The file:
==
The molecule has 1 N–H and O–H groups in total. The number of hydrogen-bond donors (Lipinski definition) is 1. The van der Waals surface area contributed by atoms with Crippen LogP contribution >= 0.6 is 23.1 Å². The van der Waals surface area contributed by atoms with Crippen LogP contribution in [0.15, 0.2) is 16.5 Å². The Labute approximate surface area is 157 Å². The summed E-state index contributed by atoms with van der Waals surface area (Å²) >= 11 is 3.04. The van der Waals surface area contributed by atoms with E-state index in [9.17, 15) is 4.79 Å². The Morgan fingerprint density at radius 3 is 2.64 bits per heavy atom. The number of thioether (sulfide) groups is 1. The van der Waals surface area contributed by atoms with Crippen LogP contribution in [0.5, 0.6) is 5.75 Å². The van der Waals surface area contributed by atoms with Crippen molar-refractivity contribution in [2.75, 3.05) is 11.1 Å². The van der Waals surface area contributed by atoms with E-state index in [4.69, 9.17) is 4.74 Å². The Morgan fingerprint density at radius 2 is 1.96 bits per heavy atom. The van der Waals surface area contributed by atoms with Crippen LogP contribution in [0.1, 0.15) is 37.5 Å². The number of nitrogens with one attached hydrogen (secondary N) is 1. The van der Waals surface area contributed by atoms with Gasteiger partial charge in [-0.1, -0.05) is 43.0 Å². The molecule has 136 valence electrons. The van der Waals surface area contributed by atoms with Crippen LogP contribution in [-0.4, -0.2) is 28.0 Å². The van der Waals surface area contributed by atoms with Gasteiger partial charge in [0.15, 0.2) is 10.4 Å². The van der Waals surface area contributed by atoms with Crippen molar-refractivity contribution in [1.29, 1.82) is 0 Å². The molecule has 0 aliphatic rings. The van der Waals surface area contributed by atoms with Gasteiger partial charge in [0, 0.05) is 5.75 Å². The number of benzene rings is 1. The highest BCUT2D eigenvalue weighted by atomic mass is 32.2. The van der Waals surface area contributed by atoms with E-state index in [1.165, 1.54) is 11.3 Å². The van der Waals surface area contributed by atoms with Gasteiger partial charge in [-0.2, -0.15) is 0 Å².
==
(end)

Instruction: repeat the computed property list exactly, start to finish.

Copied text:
The molecule has 1 N–H and O–H groups in total. The number of hydrogen-bond donors (Lipinski definition) is 1. The van der Waals surface area contributed by atoms with Crippen LogP contribution >= 0.6 is 23.1 Å². The van der Waals surface area contributed by atoms with Crippen LogP contribution in [0.15, 0.2) is 16.5 Å². The Labute approximate surface area is 157 Å². The summed E-state index contributed by atoms with van der Waals surface area (Å²) >= 11 is 3.04. The van der Waals surface area contributed by atoms with E-state index in [9.17, 15) is 4.79 Å². The Morgan fingerprint density at radius 3 is 2.64 bits per heavy atom. The number of thioether (sulfide) groups is 1. The van der Waals surface area contributed by atoms with Crippen LogP contribution in [0.5, 0.6) is 5.75 Å². The van der Waals surface area contributed by atoms with Crippen molar-refractivity contribution in [2.75, 3.05) is 11.1 Å². The van der Waals surface area contributed by atoms with E-state index in [4.69, 9.17) is 4.74 Å². The Morgan fingerprint density at radius 2 is 1.96 bits per heavy atom. The van der Waals surface area contributed by atoms with Crippen LogP contribution in [0.1, 0.15) is 37.5 Å². The number of nitrogens with one attached hydrogen (secondary N) is 1. The van der Waals surface area contributed by atoms with Gasteiger partial charge in [-0.1, -0.05) is 43.0 Å². The molecule has 136 valence electrons. The van der Waals surface area contributed by atoms with Crippen LogP contribution in [-0.4, -0.2) is 28.0 Å². The van der Waals surface area contributed by atoms with Gasteiger partial charge in [0.15, 0.2) is 10.4 Å². The van der Waals surface area contributed by atoms with Crippen molar-refractivity contribution in [1.29, 1.82) is 0 Å². The molecule has 0 aliphatic rings. The van der Waals surface area contributed by atoms with Gasteiger partial charge in [0, 0.05) is 5.75 Å². The number of benzene rings is 1. The highest BCUT2D eigenvalue weighted by atomic mass is 32.2. The van der Waals surface area contributed by atoms with E-state index in [1.165, 1.54) is 11.3 Å². The van der Waals surface area contributed by atoms with Gasteiger partial charge in [-0.2, -0.15) is 0 Å².